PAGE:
PS - about the enabling. This is not enabling.

If your father drank all his own money's worth and still needed more and you bought and paid for it for him, that would be enabling. You would be facilitating something that he would not be able to choose for himself in normal circumstances.

This is different. He only can't act on his own choices because he doesn't have access to the shops. If you deny him this choice you are using his disability and his adherence to social distancing to force him to change his preferred lifestyle.

The correct course of action when someone you support wants to take a risk is to provide the person with all the information in a format that he is able to understand. Once the person has the information and has considered the risk, it is not for you to comment on his choice.

I have a client who thinks that evaporated milk keeps for ten days in the fridge once the can is opened and is fine to pour over fresh fruit. She Is Keeping The Milk In The Can!!! For up to ten days!!! Picture my hair standing on end and the sweat breaking out on my forehead as I brought it to her. But this lady is in her eighties, and she has been consuming evaporated milk from opened cans for many, many years. Who am I to teach her about Basic Food Safety?!?!

I did try bringing an unopened can from her cupboard and offering it as an alternative alongside the one she'd asked for. She told me I was very sweet to think of her but I was not to worry. This was not much consolation :(
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Lizzyvoo Apr 2020
Thanks Country mouse. it is his choice, and adding extra pressure to the situation won't help either of us. I feel more relaxed about him today. Now is not the time to pressure him to change , that's never worked in the past.
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Do not feel guilty... we all have our demons..You did not cause his cancer, diabetes, TV tours.... etc... Do the best you can for now...If you are his mixologist... dilute, every chance you have... Perhaps he won't know the difference after a week or so...

AS the TV CHANNELS SAY: WE ARE IN THIS TOGETHER... STAY PUT, STAY SAFE.. SECURE IN PLACE...Don't feel guilty; At least you have each other, and your dad loves you, vs...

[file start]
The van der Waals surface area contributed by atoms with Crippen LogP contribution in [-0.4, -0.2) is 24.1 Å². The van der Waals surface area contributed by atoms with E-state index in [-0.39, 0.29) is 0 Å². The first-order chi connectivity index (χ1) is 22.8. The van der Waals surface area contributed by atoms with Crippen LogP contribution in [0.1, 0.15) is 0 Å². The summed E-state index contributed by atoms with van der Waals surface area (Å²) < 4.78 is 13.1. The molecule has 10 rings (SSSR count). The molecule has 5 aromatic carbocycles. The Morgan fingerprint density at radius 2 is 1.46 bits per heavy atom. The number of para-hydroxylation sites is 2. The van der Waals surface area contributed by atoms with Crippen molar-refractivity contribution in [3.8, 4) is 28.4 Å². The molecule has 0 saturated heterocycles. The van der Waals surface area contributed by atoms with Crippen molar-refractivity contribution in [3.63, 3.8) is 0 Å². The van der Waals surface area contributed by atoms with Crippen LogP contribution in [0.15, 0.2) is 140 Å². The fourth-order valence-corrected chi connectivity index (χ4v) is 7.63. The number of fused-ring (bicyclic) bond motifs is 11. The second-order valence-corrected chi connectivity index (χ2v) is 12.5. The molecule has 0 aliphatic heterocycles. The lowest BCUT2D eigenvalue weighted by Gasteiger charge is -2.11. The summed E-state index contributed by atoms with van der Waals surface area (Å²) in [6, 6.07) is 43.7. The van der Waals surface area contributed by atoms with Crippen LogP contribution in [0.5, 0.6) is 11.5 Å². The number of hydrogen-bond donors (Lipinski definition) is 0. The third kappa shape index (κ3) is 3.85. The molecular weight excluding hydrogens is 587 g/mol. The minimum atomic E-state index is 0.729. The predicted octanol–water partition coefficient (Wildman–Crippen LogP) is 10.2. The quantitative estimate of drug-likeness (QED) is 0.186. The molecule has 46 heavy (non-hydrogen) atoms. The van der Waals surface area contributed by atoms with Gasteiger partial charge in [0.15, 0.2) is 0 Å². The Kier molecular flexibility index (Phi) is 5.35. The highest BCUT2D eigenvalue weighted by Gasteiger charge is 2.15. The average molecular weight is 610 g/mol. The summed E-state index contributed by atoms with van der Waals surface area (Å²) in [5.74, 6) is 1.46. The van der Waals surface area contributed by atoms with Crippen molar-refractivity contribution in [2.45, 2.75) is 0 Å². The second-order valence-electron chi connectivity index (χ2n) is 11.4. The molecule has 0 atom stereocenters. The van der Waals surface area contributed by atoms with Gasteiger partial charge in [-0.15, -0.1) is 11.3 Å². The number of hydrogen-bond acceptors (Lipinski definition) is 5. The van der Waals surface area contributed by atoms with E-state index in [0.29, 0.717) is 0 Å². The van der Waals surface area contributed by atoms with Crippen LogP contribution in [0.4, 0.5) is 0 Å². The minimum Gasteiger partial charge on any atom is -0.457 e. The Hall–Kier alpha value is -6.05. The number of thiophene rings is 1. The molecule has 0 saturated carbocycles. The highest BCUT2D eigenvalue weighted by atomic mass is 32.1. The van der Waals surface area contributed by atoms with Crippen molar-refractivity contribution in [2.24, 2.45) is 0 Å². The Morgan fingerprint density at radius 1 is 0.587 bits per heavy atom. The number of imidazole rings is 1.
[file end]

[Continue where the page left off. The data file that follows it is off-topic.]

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I just signed on... I am sorry you feel it's on you. Yes, you feed him what he wants.. Late 70's.. He is diabetic.. sugar, alcohol is sugar.. not good if you are diabetic.
But he is in late 70's... I guess I am not going to have good advice for you. My parents didn't really drink, don't know how they got through different life stages.. but if he is somewhat happy.. or if you could change his life style.. kinda hard now though..he had cancer with 2 surgeries.... he beat the odds at this point I take it.

So, get him smaller bottles of what he wants... Who pours the drinks? Perhaps, water down the bottles a bit, get him used to less poison while the bottle is still fill. Or, if you pour it... take hold of the 1 part alcohol and 2 parts juice... LOTS OF ICE and a bit of fresh lemon juice on top... give him his happy hour,, but divide it.... put a bit on bottom glass fill with ice and juice (whatever) fill the 3/4 of glass with the bit that is left over, and dab a bit on the rim of glass, finalize it with a squirt of citrus.. lemon,lime, or orange.. When the week moves on, make him the same, but with just a bit less alcohol...maybe he wont notice the changes.. Now you are going to have to be the mixologist....
What is his 'GO TO DRINK'?
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Lizzyvoo Apr 2020
Thanks for your response. I've tried the watered down drink, but he switched to ouzo years ago, and it goes milky when you add water, so there's no fooling him. Yesterday I bought him fruity red wine.
I agree, he's late 70's, mybe being happy or calm is the best outcome. I've just got to continue learning to let go.
Today I've left him to it, he pours his own drink, so he had wine for breakfast. Lol.